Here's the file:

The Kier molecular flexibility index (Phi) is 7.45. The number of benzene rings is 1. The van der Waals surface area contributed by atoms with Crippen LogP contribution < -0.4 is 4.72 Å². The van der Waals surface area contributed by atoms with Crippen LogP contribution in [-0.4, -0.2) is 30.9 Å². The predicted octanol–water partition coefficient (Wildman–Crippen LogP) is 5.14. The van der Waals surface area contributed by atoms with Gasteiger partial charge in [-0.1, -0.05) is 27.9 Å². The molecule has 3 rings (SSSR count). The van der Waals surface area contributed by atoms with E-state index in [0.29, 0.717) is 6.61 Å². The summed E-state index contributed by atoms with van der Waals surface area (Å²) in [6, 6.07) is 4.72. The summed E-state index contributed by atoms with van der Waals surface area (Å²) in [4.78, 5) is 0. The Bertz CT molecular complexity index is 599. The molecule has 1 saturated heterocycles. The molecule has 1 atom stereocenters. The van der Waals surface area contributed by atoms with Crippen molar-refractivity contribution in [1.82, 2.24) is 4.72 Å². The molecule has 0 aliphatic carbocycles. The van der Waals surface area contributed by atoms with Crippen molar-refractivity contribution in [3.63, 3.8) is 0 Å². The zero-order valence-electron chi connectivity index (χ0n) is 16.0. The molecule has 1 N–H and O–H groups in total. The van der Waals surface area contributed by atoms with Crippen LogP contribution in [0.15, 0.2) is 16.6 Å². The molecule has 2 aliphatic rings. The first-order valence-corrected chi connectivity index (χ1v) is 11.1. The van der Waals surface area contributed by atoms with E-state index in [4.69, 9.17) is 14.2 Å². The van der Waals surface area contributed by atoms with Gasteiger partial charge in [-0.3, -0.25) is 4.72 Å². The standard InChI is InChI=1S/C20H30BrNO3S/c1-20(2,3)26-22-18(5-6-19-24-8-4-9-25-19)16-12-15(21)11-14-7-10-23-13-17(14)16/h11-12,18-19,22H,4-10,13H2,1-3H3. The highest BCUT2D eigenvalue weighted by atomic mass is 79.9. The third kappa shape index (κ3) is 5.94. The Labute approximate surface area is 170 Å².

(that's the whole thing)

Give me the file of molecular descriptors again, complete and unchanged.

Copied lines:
The Kier molecular flexibility index (Phi) is 7.45. The number of benzene rings is 1. The van der Waals surface area contributed by atoms with Crippen LogP contribution < -0.4 is 4.72 Å². The van der Waals surface area contributed by atoms with Crippen LogP contribution in [-0.4, -0.2) is 30.9 Å². The predicted octanol–water partition coefficient (Wildman–Crippen LogP) is 5.14. The van der Waals surface area contributed by atoms with Gasteiger partial charge in [-0.1, -0.05) is 27.9 Å². The molecule has 3 rings (SSSR count). The van der Waals surface area contributed by atoms with E-state index in [0.29, 0.717) is 6.61 Å². The summed E-state index contributed by atoms with van der Waals surface area (Å²) in [6, 6.07) is 4.72. The summed E-state index contributed by atoms with van der Waals surface area (Å²) in [4.78, 5) is 0. The Bertz CT molecular complexity index is 599. The molecule has 1 saturated heterocycles. The molecule has 1 atom stereocenters. The van der Waals surface area contributed by atoms with Crippen molar-refractivity contribution in [1.82, 2.24) is 4.72 Å². The molecule has 0 aliphatic carbocycles. The van der Waals surface area contributed by atoms with Crippen molar-refractivity contribution in [3.63, 3.8) is 0 Å². The zero-order valence-electron chi connectivity index (χ0n) is 16.0. The molecule has 1 N–H and O–H groups in total. The van der Waals surface area contributed by atoms with Crippen LogP contribution in [0.15, 0.2) is 16.6 Å². The molecule has 2 aliphatic rings. The first-order valence-corrected chi connectivity index (χ1v) is 11.1. The van der Waals surface area contributed by atoms with E-state index in [4.69, 9.17) is 14.2 Å². The van der Waals surface area contributed by atoms with Gasteiger partial charge in [-0.3, -0.25) is 4.72 Å². The standard InChI is InChI=1S/C20H30BrNO3S/c1-20(2,3)26-22-18(5-6-19-24-8-4-9-25-19)16-12-15(21)11-14-7-10-23-13-17(14)16/h11-12,18-19,22H,4-10,13H2,1-3H3. The highest BCUT2D eigenvalue weighted by atomic mass is 79.9. The third kappa shape index (κ3) is 5.94. The Labute approximate surface area is 170 Å².